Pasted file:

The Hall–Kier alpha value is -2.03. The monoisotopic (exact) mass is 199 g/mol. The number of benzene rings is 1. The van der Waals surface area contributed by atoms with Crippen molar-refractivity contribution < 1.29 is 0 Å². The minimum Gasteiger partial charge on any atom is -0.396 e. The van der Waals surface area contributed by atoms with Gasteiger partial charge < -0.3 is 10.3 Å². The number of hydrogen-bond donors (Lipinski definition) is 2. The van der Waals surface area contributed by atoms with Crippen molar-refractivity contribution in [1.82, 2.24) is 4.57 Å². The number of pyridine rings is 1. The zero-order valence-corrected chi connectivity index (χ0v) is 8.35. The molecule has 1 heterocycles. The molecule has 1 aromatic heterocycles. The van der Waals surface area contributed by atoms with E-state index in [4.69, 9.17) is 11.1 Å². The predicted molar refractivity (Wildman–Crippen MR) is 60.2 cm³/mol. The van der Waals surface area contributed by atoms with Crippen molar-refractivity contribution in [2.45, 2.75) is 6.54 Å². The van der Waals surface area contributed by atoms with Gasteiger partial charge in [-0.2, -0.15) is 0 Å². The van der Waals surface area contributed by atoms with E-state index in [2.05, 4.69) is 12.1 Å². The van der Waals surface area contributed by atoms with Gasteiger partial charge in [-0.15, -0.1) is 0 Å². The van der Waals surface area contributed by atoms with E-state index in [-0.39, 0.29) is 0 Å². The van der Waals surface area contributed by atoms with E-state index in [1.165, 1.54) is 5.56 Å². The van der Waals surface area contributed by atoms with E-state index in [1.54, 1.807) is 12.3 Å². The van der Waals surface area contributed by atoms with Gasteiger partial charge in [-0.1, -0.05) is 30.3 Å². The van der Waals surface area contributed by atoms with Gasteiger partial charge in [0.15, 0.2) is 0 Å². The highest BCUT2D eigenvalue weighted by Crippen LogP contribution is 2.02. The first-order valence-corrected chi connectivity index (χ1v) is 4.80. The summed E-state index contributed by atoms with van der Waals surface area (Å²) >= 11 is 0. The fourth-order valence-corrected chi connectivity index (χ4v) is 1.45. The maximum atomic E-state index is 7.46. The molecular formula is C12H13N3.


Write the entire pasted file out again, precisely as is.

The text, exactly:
The Hall–Kier alpha value is -2.03. The monoisotopic (exact) mass is 199 g/mol. The number of benzene rings is 1. The van der Waals surface area contributed by atoms with Crippen molar-refractivity contribution < 1.29 is 0 Å². The minimum Gasteiger partial charge on any atom is -0.396 e. The van der Waals surface area contributed by atoms with Gasteiger partial charge < -0.3 is 10.3 Å². The number of hydrogen-bond donors (Lipinski definition) is 2. The van der Waals surface area contributed by atoms with Crippen molar-refractivity contribution in [1.82, 2.24) is 4.57 Å². The number of pyridine rings is 1. The zero-order valence-corrected chi connectivity index (χ0v) is 8.35. The molecule has 1 heterocycles. The molecule has 1 aromatic heterocycles. The van der Waals surface area contributed by atoms with E-state index in [4.69, 9.17) is 11.1 Å². The predicted molar refractivity (Wildman–Crippen MR) is 60.2 cm³/mol. The van der Waals surface area contributed by atoms with Crippen molar-refractivity contribution in [2.45, 2.75) is 6.54 Å². The van der Waals surface area contributed by atoms with Gasteiger partial charge in [-0.2, -0.15) is 0 Å². The van der Waals surface area contributed by atoms with E-state index in [2.05, 4.69) is 12.1 Å². The van der Waals surface area contributed by atoms with Gasteiger partial charge in [-0.15, -0.1) is 0 Å². The van der Waals surface area contributed by atoms with E-state index in [-0.39, 0.29) is 0 Å². The van der Waals surface area contributed by atoms with E-state index in [1.165, 1.54) is 5.56 Å². The van der Waals surface area contributed by atoms with E-state index in [1.54, 1.807) is 12.3 Å². The van der Waals surface area contributed by atoms with Gasteiger partial charge in [-0.1, -0.05) is 30.3 Å². The van der Waals surface area contributed by atoms with Gasteiger partial charge in [0.15, 0.2) is 0 Å². The highest BCUT2D eigenvalue weighted by Crippen LogP contribution is 2.02. The first-order valence-corrected chi connectivity index (χ1v) is 4.80. The summed E-state index contributed by atoms with van der Waals surface area (Å²) >= 11 is 0. The fourth-order valence-corrected chi connectivity index (χ4v) is 1.45. The maximum atomic E-state index is 7.46. The molecular formula is C12H13N3.